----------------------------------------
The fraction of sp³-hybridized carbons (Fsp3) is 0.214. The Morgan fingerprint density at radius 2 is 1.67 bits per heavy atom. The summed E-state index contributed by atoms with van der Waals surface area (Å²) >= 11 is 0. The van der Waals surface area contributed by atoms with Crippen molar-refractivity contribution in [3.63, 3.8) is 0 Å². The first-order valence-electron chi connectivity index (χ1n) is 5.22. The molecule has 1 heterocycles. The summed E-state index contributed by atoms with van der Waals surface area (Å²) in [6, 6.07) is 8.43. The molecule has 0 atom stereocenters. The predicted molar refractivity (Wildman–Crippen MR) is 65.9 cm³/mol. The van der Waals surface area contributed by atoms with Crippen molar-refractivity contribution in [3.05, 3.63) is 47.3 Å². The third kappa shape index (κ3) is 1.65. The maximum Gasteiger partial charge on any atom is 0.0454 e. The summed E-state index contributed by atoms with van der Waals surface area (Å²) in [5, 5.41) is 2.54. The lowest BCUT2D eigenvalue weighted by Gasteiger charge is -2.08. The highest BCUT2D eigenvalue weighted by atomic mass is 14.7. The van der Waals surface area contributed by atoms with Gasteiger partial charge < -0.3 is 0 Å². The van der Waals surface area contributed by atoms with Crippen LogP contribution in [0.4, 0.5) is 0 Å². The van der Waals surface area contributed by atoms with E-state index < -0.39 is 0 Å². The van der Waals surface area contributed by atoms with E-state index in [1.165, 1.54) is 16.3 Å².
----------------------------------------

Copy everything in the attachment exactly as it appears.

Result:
The fraction of sp³-hybridized carbons (Fsp3) is 0.214. The Morgan fingerprint density at radius 2 is 1.67 bits per heavy atom. The summed E-state index contributed by atoms with van der Waals surface area (Å²) >= 11 is 0. The van der Waals surface area contributed by atoms with Crippen molar-refractivity contribution in [3.63, 3.8) is 0 Å². The first-order valence-electron chi connectivity index (χ1n) is 5.22. The molecule has 1 heterocycles. The summed E-state index contributed by atoms with van der Waals surface area (Å²) in [6, 6.07) is 8.43. The molecule has 0 atom stereocenters. The predicted molar refractivity (Wildman–Crippen MR) is 65.9 cm³/mol. The van der Waals surface area contributed by atoms with Crippen molar-refractivity contribution in [3.05, 3.63) is 47.3 Å². The third kappa shape index (κ3) is 1.65. The maximum Gasteiger partial charge on any atom is 0.0454 e. The summed E-state index contributed by atoms with van der Waals surface area (Å²) in [5, 5.41) is 2.54. The lowest BCUT2D eigenvalue weighted by Gasteiger charge is -2.08. The highest BCUT2D eigenvalue weighted by atomic mass is 14.7. The van der Waals surface area contributed by atoms with Gasteiger partial charge < -0.3 is 0 Å². The van der Waals surface area contributed by atoms with Crippen LogP contribution in [0.4, 0.5) is 0 Å². The van der Waals surface area contributed by atoms with E-state index < -0.39 is 0 Å². The van der Waals surface area contributed by atoms with E-state index in [1.165, 1.54) is 16.3 Å².